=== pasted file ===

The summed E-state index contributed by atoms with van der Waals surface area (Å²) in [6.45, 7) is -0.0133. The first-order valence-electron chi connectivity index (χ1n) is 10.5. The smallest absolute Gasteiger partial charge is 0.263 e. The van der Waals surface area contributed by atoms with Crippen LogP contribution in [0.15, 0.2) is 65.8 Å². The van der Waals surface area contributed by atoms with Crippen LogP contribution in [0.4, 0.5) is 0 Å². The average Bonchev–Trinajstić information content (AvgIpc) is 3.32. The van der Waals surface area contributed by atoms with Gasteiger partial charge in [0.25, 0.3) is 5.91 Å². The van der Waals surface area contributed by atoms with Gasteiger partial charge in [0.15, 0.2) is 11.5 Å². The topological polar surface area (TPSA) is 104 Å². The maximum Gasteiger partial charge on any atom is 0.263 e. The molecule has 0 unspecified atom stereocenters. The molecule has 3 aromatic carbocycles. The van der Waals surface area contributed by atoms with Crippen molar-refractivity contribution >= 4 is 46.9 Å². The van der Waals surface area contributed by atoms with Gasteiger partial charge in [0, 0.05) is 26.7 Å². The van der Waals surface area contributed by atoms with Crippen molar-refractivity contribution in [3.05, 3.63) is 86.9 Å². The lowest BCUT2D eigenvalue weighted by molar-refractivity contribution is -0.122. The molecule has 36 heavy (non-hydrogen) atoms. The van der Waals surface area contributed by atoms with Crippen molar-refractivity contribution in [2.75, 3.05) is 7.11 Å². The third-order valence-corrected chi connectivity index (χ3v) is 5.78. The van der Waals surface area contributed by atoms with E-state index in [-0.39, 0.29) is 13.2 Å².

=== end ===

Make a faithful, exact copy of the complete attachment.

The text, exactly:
The summed E-state index contributed by atoms with van der Waals surface area (Å²) in [6.45, 7) is -0.0133. The first-order valence-electron chi connectivity index (χ1n) is 10.5. The smallest absolute Gasteiger partial charge is 0.263 e. The van der Waals surface area contributed by atoms with Crippen LogP contribution in [0.15, 0.2) is 65.8 Å². The van der Waals surface area contributed by atoms with Crippen LogP contribution in [0.4, 0.5) is 0 Å². The average Bonchev–Trinajstić information content (AvgIpc) is 3.32. The van der Waals surface area contributed by atoms with Gasteiger partial charge in [0.25, 0.3) is 5.91 Å². The van der Waals surface area contributed by atoms with Gasteiger partial charge in [0.15, 0.2) is 11.5 Å². The topological polar surface area (TPSA) is 104 Å². The maximum Gasteiger partial charge on any atom is 0.263 e. The molecule has 0 unspecified atom stereocenters. The molecule has 3 aromatic carbocycles. The van der Waals surface area contributed by atoms with Crippen molar-refractivity contribution >= 4 is 46.9 Å². The van der Waals surface area contributed by atoms with Gasteiger partial charge in [0, 0.05) is 26.7 Å². The van der Waals surface area contributed by atoms with Crippen molar-refractivity contribution in [3.05, 3.63) is 86.9 Å². The lowest BCUT2D eigenvalue weighted by molar-refractivity contribution is -0.122. The molecule has 36 heavy (non-hydrogen) atoms. The van der Waals surface area contributed by atoms with Crippen molar-refractivity contribution in [2.75, 3.05) is 7.11 Å². The third-order valence-corrected chi connectivity index (χ3v) is 5.78. The van der Waals surface area contributed by atoms with E-state index in [-0.39, 0.29) is 13.2 Å².